Consumer delinquencies continued to decline in the third quarter of 2012, with bank card delinquencies falling to an 18-year low as consumers strengthen their financial base amid economic uncertainty, according to results from the American Bankers Association’s Consumer Credit Delinquency Bulletin.
During the third quarter, bank card delinquencies dropped to their lowest levels since 1994, falling 18 basis points to 2.75 percent of all accounts, well below the 15-year average of 3.89 percent.
The composite ratio, which tracks delinquencies in eight closed-end installment loan categories, fell 8 basis points to 2.16 percent of all accounts in the third quarter, below the 15-year average of 2.40 percent. The ABA report defines a delinquency as a late payment that is 30 days or more overdue.
James Chessen, ABA’s chief economist, attributed the improvement to consumers’ ongoing efforts to better manage their finances.
“Consumers are paying close attention to their finances as they continue to pay down debt in an uncertain economy,” Chessen said. “The conservative approach consumers have taken to credit over the last several years has allowed them to better manage their debt and better position themselves for the future.”
While Chessen found the continued decline encouraging, he noted the absence of a comprehensive improvement across categories – something that hasn’t been seen since the first quarter of 2012.
“The lack of broad-based improvement remains a cause for concern,” Chessen said. “Some categories have reached historical lows leaving little room for improvement. In addition, slow job growth, continued uncertainty and falling consumer confidence could signal rising delinquencies in the year ahead.”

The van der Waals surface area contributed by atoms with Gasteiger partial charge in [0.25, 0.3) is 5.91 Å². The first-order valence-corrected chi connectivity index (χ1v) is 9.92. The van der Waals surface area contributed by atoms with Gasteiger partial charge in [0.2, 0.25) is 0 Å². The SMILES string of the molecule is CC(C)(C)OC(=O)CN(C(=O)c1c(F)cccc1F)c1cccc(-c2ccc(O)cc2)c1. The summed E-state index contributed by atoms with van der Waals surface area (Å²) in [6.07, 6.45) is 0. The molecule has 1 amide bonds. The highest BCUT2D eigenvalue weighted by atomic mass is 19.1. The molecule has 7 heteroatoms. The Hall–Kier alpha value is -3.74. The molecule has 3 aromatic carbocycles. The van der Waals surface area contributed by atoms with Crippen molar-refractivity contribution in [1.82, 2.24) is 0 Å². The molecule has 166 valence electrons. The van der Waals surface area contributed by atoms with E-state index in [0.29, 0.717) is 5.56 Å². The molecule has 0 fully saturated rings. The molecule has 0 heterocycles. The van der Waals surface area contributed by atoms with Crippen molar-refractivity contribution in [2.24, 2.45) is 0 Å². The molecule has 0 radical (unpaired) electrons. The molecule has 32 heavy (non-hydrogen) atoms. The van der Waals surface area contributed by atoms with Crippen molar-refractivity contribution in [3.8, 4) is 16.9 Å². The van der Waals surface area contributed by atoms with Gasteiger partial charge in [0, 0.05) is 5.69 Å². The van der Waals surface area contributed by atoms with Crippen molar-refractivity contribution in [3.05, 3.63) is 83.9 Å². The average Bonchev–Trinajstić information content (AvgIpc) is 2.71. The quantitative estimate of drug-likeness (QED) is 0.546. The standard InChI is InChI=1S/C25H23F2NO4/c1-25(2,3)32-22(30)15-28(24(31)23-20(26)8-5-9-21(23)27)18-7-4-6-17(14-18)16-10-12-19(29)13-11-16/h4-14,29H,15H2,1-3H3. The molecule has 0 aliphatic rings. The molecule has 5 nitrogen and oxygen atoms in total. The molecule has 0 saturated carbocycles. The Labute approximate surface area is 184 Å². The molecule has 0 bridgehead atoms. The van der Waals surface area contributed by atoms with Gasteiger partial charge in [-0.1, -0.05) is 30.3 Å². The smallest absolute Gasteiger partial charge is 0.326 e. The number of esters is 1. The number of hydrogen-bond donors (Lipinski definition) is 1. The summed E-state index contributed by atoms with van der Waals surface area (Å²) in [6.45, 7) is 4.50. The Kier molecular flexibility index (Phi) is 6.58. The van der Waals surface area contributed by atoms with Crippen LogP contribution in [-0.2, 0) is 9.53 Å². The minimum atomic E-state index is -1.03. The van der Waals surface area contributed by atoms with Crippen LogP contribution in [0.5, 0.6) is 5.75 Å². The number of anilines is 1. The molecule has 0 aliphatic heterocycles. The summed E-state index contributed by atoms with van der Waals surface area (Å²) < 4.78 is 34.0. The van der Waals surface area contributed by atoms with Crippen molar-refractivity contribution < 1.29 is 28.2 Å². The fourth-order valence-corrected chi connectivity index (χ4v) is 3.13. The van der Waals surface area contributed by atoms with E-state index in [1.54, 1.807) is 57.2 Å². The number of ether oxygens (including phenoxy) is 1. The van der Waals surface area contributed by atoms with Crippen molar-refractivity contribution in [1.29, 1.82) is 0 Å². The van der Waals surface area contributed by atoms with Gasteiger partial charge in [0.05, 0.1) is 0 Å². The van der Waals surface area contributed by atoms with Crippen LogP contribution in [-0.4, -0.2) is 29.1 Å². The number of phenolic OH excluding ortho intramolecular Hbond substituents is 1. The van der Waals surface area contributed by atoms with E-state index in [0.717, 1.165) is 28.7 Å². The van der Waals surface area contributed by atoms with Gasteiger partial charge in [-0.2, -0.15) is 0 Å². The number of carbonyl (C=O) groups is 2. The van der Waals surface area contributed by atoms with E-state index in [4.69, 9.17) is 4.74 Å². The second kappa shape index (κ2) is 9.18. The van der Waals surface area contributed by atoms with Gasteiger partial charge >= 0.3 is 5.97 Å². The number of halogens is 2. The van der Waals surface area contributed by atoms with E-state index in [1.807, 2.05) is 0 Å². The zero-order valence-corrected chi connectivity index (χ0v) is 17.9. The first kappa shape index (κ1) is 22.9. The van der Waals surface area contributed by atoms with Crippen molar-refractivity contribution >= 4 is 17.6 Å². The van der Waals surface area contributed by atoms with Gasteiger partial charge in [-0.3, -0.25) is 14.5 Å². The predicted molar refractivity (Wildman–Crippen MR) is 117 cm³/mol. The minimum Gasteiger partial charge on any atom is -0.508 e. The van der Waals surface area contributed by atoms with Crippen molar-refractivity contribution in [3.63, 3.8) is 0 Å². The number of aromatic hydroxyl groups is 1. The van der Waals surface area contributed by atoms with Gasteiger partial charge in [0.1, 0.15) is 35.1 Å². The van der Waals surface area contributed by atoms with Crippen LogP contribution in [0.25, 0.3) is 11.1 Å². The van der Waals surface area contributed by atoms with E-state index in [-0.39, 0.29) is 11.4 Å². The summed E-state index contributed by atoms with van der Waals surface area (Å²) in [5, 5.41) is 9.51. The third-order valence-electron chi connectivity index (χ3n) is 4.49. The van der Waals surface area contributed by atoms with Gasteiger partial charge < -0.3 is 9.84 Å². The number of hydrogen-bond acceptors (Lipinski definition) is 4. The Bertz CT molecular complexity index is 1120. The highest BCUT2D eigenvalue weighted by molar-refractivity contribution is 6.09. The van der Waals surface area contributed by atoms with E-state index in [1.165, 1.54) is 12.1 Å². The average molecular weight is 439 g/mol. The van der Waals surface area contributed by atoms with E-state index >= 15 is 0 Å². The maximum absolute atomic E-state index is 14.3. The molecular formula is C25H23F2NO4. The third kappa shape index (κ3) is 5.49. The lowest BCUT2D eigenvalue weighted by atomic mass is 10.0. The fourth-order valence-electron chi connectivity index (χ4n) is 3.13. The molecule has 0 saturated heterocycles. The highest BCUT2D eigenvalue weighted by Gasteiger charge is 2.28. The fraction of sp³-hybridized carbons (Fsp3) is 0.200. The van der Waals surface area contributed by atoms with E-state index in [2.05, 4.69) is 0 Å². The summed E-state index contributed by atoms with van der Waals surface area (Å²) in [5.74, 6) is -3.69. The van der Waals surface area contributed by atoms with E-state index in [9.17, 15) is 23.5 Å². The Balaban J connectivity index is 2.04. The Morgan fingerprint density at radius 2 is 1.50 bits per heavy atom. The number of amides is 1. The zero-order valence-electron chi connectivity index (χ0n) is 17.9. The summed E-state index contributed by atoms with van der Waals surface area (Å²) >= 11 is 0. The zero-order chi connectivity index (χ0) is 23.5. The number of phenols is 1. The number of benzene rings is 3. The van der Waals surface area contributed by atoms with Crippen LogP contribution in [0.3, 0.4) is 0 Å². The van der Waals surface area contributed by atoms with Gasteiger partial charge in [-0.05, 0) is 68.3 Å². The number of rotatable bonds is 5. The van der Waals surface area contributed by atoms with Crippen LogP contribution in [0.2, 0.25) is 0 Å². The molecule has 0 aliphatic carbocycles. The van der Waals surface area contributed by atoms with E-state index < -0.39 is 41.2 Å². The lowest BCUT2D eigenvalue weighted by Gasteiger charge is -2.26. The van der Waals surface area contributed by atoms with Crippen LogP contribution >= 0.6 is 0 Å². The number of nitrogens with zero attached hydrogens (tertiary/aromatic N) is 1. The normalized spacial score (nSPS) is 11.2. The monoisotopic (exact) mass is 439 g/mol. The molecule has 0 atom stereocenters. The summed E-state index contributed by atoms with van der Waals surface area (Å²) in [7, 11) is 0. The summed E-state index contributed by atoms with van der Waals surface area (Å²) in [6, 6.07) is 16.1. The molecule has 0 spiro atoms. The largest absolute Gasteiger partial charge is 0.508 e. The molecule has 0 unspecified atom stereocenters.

The expiration of the payroll tax cut will also put increased pressure on consumers.
“Many consumers will see their real disposable income take a significant hit in the New Year,” Chessen said. “Changes in payroll withholding will decrease disposable income, reducing retail sales and making it more difficult for some people to meet their financial obligations.”
Chessen also noted that delinquencies in two home-related loan categories rose in the third quarter.
“While there are strong signs that the housing market has turned a corner, it will take several quarters before delinquency numbers begin to reflect those trends,” Chessen said.
The third quarter 2012 composite ratio is made up of the following eight closed-end and three open-end loans. All figures are seasonally adjusted based upon the number of accounts.
Personal loan delinquencies fell from 2.15 percent to 2.14 percent.
Direct auto loan delinquencies rose from 0.92 percent to 0.95 percent.
Indirect auto loan delinquencies fell from 2.23 percent to 2.08 percent.
Mobile home delinquencies rose from 3.15 percent to 3.51 percent.
RV loan delinquencies rose from 1.15 percent to 1.27 percent.
Marine loan delinquencies rose from 1.53 percent to 1.55 percent.
Property improvement loan delinquencies fell from 0.90 percent to 0.89 percent.
Home equity loan delinquencies rose from 4.09 percent to 4.20 percent.
Bank card delinquencies fell from 2.93 percent to 2.75 percent
Home equity lines of credit delinquencies rose from 1.91 percent to 1.93 percent.
Non-card revolving loan delinquencies fell from 1.35 percent to 1.28 percent.